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Mark Dimmitt's A. titanum


The A.titanum shown here were grown from the seed which came from Palmengarten's index seminum in 1993. The three seeds began to germinate almost immediately, but it took 18 months for the first leaf to unfurl completely.

All plants are fertilized heavily, with every watering through an injector at 100 to 150 ppm N. These Amorphophallus seedlings have been making two to three leads each year so far. During the last year there was only one leaf per corm, and each lasted about 14 months.

The greenhouse runs about 90 degrees F during the day (cooled by evaporation), and 55 to 75 at night, winter and summer respectively.

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New leaves emerging from the ground on October 5, 1997, after less than a month of "dormancy". They are quite synchronous this time, and about two weeks old. The larger (farther) pot is 24 inches diameter and 18 inches deep.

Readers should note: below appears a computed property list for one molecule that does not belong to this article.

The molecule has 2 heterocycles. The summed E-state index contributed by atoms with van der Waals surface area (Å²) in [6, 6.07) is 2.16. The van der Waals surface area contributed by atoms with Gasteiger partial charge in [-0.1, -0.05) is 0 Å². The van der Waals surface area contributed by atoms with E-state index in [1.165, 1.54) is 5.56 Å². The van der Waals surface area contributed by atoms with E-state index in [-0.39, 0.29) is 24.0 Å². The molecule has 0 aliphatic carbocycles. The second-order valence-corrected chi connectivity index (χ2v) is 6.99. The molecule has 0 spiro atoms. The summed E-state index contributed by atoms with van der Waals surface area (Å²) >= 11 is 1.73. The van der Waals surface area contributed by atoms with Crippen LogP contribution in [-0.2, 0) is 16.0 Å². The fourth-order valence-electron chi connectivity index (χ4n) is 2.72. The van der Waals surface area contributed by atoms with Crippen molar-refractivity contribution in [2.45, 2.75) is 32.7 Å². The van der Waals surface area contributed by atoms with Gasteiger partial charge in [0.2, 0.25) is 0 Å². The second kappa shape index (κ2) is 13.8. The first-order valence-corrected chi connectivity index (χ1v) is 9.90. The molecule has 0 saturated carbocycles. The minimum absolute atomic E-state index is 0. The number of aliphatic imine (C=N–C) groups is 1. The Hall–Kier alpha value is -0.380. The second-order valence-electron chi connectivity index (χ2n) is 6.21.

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October 14, in what I like to call the "crinoid" stage. Notice that the smaller plant has split its corm and is producing two leaves. Both clones have done this during their first few years. They are the same age (four years, third growth cycle). Other plants visible (some only on the full photo linked below) are a Dracontium pittieri (tall petiole with stunted leaf on far left); Tapeinochilus annanasae and Costus barbatus (the gingers in center background); Vanilla roscheri (the leafless vine); Aechmea chantinii (bromeliad at far right), and Catasetums (upper left).

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A closeup of the smaller leaf in the crinoid stage.

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November 2, Jared Shortman admires the larger leaf unfolding just inches below the 9-foot roof. The petiole is 6 feet 2 inches from ground to the trifurcation, five inches thick at the base. Tom Gibson at the U of Wisconsin told me that titanum can flower at this size. I hope he's right, because I don't know what I'll do next year. I gave duplicates of both clones to Biosphere II, where I presume they'll have ample room.

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